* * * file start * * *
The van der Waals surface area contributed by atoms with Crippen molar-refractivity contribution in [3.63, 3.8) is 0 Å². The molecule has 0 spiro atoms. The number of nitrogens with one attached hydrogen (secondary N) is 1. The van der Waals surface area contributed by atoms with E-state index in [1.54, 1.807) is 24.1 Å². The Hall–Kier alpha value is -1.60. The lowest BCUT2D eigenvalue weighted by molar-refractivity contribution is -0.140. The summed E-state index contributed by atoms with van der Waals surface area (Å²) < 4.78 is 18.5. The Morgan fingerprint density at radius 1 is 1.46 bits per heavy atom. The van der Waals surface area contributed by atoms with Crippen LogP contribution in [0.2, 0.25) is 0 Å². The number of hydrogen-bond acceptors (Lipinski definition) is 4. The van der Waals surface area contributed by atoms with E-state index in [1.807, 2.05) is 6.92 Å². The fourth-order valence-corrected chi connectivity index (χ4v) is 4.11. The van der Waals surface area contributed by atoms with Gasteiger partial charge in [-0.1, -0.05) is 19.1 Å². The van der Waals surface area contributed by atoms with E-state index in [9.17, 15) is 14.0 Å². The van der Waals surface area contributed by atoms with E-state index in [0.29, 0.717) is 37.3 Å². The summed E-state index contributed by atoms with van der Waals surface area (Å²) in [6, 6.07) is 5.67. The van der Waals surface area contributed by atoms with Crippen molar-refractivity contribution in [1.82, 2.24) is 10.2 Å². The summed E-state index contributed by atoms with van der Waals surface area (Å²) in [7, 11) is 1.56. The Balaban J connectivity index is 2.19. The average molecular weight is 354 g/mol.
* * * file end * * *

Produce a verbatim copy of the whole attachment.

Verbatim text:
The van der Waals surface area contributed by atoms with Crippen molar-refractivity contribution in [3.63, 3.8) is 0 Å². The molecule has 0 spiro atoms. The number of nitrogens with one attached hydrogen (secondary N) is 1. The van der Waals surface area contributed by atoms with E-state index in [1.54, 1.807) is 24.1 Å². The Hall–Kier alpha value is -1.60. The lowest BCUT2D eigenvalue weighted by molar-refractivity contribution is -0.140. The summed E-state index contributed by atoms with van der Waals surface area (Å²) < 4.78 is 18.5. The Morgan fingerprint density at radius 1 is 1.46 bits per heavy atom. The van der Waals surface area contributed by atoms with Crippen LogP contribution in [0.2, 0.25) is 0 Å². The number of hydrogen-bond acceptors (Lipinski definition) is 4. The van der Waals surface area contributed by atoms with E-state index in [1.807, 2.05) is 6.92 Å². The fourth-order valence-corrected chi connectivity index (χ4v) is 4.11. The van der Waals surface area contributed by atoms with Gasteiger partial charge in [-0.1, -0.05) is 19.1 Å². The van der Waals surface area contributed by atoms with E-state index in [9.17, 15) is 14.0 Å². The van der Waals surface area contributed by atoms with E-state index in [0.29, 0.717) is 37.3 Å². The summed E-state index contributed by atoms with van der Waals surface area (Å²) in [6, 6.07) is 5.67. The van der Waals surface area contributed by atoms with Crippen molar-refractivity contribution in [1.82, 2.24) is 10.2 Å². The summed E-state index contributed by atoms with van der Waals surface area (Å²) in [7, 11) is 1.56. The Balaban J connectivity index is 2.19. The average molecular weight is 354 g/mol.